In less than three years, Julie Ragland has transformed Navistar’s approach to technology innovation. Where once the US truck and engine manufacturer viewed IT as a compulsory back-office operation, it is now looking to a future where Navistar does not simply make and sell trucks but offers a smart-city-ready suite of trucking solutions.
“It’s been an interesting journey over the last few years, seeing technology take a new role and play a different part in the way the company thinks about itself and its future,” says Julie Ragland, Senior Vice President and Chief Information Officer of Navistar. We talk to Ragland about the future of the commercial vehicle industry, how Navistar is helping its own customers navigate that journey, and the ‘self-healing’ trucks that are just around the corner.
"We must embrace a culture of experimentation, and incremental ways of changing things, rather than trying to create huge monolithic initiatives."
— Julie Ragland, Senior Vice President and Chief Information Officer – Navistar
Julie Ragland: Innovation is a core initiative that I head up as part of our Navistar 4.0 strategy. We define innovation as having two key pillars. One is an innovation-centric culture internally: how do we use the practices of innovation to drive breakthrough thinking and improve the way we work? The second pillar centers on new businesses and new ways of doing business. While technology breakthroughs do come through in our products, we know that we also need to think about our business in completely new ways. We are trying to help the organization build this capability, in order to drive new business.
Accenture:What steps are you taking to drive innovation in electrification, reduced emissions, and other areas of sustainability?
JR: I think what differentiates us when it comes to electrification and zero tailpipe emission vehicles is that we view this as a new business model. The way we refuel, service and maintain vehicles is going to fundamentally change, along with the vehicles we choose to operate and where. As a result, we’ve created a new consulting business called NEXT. NEXT provides consultation and assistance to our customers and helps them understand how they’re going to enter this new world of zero tailpipe emission vehicles.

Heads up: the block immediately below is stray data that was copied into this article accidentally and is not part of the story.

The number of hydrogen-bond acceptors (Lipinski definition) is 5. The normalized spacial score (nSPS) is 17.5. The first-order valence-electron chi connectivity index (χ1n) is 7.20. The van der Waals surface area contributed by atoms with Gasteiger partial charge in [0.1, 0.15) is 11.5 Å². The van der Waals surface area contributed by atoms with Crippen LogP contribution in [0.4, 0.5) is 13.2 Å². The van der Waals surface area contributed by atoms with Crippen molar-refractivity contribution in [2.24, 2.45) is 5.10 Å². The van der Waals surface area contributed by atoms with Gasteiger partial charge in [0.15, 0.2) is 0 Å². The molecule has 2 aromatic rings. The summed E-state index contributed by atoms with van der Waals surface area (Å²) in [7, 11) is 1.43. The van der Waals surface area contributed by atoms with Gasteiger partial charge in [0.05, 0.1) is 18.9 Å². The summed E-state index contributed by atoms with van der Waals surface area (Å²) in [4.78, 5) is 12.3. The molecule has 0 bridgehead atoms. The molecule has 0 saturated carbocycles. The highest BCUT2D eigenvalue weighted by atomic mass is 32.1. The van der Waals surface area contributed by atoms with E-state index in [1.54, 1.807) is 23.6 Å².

Accenture:How are you embedding digital technologies into your products and how is that enhancing the value proposition for your customers?
JR: Our trucks have had telematics devices embedded in them for decades. This has fostered a system of one-way communication – the truck reports back to the hub and we use that information to pinpoint where the truck is and collect health information on it. In our current generation of technology, we’ve put two-way communication in place. It means we can track the truck and provide it with instructions.
Our early explorations around this capability focused on updating the parameters on the vehicle or recalibrating our engines, so they don’t need to come in for servicing. But as our trucks start to interact with sensors in smart cities, those capabilities will need to change. The ability to have trucks respond in real time will be core to the future of our vehicles.
Accenture:Can you share what some of those new, future capabilities will be?
JR: Fairly soon, we will add “self-healing” capabilities to our trucks. We will be able to diagnose things happening on a truck while it’s in operation, and possibly even fix it before the truck needs to come in for service. All these new capabilities come from our ability to connect the vehicle.
As an IT professional, I talk about our trucks being edge computing devices; our trucks will interact with smart cities and smart highways. Autonomous vehicles are reliant on the ability to sense and respond to the environment, so the connected part of a vehicle will become core to how that vehicle operates when it comes to new, smart-city ready business models.
Accenture:Where do you see Navistar, two to five years from now?
JR: Key to our future is understanding how digital disruptions and technology trends have the potential to significantly change the role of an OEM. Are we offering our customers a truck, or are we offering a set of services and the truck happens to be the vehicle for which we deliver those services? I think we are seeing more and more that services are the core of our business, and the truck is just the mechanism by which we deliver them.